Lincoln’s Code: The Laws of War in American History

John Fabian Witt. Free Press, $32 (512p) ISBN 978-1-4165-6983-1
This significant work by Witt, a professor at Yale Law School, adds to the history of the Civil War, and of America’s major contribution, starting with the Revolution, to the idea that war’s conduct can be regulated by law. That notion originated in December 1862, when Abraham Lincoln commissioned Francis Lieber to develop a code for the Union Army that summarized the customary rules for armies in combat as understood by all the armies of Europe. The code’s 157 articles, short and pithy, define right conduct in specific situations and establish the reasoning and the principles underlying the rules. Its author, not a lawyer but a professor of history and political science, produced “a working document for the soldier and the layman.” Witt (The Accidental Republic) establishes and supports a provocative case that the code reflects two competing, fundamental American ideals: humanitarianism and justice. Their interaction means America’s laws regulating war have been developed in the context of a distinctively destructive American style of war making. They have been repeatedly adapted to fit “the felt imperatives of the moment.” But, Witt suggests, war’s laws are more than self-interested redefinitions. Their durability and the equally durable debates surrounding them offer reasonable expectations, though not utopian hopes. Agent: Andrew Wylie. (Sept.)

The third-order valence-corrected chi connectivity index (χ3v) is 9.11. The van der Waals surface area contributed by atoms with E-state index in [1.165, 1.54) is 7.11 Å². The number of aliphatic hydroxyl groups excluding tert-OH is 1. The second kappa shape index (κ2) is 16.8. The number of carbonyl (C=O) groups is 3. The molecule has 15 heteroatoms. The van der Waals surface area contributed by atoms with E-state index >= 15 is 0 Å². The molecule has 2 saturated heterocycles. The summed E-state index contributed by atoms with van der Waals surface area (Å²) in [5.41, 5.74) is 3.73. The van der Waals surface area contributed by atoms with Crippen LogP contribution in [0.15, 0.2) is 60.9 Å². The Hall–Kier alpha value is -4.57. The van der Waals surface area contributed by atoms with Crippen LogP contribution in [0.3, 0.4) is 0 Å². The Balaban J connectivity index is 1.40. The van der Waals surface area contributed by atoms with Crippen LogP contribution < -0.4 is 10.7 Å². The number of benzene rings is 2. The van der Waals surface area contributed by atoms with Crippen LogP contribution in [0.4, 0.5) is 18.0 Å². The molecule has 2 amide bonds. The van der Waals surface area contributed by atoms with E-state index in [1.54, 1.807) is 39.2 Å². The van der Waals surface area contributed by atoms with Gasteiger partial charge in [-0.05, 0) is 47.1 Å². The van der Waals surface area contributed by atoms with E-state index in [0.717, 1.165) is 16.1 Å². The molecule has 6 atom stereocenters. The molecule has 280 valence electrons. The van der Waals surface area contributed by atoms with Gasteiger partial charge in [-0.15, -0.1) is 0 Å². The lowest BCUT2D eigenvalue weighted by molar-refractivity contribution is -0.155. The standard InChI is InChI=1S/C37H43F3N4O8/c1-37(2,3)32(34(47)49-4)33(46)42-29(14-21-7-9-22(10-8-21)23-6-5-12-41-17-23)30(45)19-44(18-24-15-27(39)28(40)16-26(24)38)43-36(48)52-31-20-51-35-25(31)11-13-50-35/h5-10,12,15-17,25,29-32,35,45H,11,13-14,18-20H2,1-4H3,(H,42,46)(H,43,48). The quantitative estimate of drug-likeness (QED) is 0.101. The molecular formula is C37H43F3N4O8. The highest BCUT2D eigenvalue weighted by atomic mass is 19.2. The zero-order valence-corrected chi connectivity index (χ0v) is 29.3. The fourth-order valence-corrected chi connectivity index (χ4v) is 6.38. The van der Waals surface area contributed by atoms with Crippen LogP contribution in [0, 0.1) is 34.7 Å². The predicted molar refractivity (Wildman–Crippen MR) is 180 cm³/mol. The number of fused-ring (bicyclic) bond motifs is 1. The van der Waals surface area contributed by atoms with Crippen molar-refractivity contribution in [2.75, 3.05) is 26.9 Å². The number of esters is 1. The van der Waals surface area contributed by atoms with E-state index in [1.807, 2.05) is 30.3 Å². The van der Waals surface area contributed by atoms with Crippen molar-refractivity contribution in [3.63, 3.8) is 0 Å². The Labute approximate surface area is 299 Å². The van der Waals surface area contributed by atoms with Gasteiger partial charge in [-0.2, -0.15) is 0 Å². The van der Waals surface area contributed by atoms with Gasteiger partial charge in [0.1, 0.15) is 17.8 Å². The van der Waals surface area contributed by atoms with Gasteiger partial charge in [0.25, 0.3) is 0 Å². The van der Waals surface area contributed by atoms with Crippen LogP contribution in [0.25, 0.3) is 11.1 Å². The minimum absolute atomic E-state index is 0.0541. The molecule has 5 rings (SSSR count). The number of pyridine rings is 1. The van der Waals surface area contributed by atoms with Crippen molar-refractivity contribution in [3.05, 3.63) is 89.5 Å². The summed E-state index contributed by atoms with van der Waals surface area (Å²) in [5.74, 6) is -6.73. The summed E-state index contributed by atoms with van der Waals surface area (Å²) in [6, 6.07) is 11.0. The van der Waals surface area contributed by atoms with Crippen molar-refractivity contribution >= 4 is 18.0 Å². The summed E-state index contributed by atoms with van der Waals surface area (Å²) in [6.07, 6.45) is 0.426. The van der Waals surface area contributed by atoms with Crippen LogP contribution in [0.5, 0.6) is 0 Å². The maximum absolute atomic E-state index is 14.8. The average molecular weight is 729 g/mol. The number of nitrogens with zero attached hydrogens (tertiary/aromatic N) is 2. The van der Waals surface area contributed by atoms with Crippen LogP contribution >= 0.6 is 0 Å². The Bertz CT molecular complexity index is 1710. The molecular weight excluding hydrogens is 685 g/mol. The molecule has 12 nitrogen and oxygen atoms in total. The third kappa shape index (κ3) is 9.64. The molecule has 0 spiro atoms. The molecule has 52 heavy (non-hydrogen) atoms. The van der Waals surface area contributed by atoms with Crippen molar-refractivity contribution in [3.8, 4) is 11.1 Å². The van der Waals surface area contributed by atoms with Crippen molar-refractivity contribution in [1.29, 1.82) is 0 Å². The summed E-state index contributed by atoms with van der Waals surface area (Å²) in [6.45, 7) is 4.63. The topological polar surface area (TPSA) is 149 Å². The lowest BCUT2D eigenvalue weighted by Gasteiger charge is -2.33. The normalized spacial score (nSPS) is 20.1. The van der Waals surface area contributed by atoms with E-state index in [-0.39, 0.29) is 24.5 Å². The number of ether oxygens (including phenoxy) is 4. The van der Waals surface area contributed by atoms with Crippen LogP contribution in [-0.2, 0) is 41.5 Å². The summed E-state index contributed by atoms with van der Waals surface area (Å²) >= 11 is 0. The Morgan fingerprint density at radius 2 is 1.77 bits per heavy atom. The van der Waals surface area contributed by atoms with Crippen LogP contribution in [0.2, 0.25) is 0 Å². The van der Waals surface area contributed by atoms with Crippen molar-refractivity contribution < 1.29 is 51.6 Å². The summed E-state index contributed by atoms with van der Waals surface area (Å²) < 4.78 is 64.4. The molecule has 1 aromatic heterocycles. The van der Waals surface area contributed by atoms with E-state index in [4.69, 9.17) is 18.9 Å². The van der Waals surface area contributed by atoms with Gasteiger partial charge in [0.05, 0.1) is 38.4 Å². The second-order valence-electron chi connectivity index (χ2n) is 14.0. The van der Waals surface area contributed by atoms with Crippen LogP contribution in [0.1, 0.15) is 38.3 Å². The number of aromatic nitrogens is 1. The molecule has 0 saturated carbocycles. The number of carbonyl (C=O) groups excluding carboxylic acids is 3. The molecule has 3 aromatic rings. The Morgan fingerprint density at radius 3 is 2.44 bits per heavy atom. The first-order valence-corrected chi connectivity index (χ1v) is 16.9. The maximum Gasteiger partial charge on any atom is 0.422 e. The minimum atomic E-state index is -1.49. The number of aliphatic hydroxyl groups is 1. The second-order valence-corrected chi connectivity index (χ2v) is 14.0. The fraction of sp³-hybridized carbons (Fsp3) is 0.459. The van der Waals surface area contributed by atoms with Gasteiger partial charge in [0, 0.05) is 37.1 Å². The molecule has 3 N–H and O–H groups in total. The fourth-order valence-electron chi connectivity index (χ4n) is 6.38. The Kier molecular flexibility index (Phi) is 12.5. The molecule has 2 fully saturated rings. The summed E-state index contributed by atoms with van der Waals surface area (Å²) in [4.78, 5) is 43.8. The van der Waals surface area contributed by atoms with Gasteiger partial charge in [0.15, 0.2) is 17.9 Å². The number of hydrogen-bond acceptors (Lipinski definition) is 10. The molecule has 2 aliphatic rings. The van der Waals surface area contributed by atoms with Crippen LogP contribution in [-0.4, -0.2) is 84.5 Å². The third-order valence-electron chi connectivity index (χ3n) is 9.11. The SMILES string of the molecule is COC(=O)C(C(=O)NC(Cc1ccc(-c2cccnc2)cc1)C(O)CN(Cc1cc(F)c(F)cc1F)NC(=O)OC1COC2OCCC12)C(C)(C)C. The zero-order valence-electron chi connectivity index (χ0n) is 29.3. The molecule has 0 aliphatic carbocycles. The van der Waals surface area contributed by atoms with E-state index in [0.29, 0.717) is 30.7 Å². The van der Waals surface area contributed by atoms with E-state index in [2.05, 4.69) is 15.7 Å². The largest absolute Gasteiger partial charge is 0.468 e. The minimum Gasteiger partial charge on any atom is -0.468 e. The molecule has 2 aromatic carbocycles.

Reviewed on: 06/25/2012
Release date: 09/04/2012
Show other formats
Ebook - 512 pages - 978-1-4165-7012-7
Paperback - 498 pages - 978-1-4165-7617-4
Stay ahead with
Tip Sheet!
Free newsletter: the hottest new books, features and more
Only $18.95/month for Digital Access
or $20.95 for Print+Digital Access!
Only $18.95/month for Digital Access
or $20.95 for Print+Digital Access!
Email Address


Log In Lost Password

PW has integrated its print and digital subscriptions, offering exciting new benefits to subscribers, who are now entitled to both the print edition and the digital editions of PW (online or via our app). For instructions on how to set up your accout for digital access, click here. For more information, click here.

The part of the site you are trying to access is now available to subscribers only. Subscribers: to set up your digital subscription with the new system (if you have not done so already), click here. To subscribe, click here.

Email with questions.

Not Registered? Click here.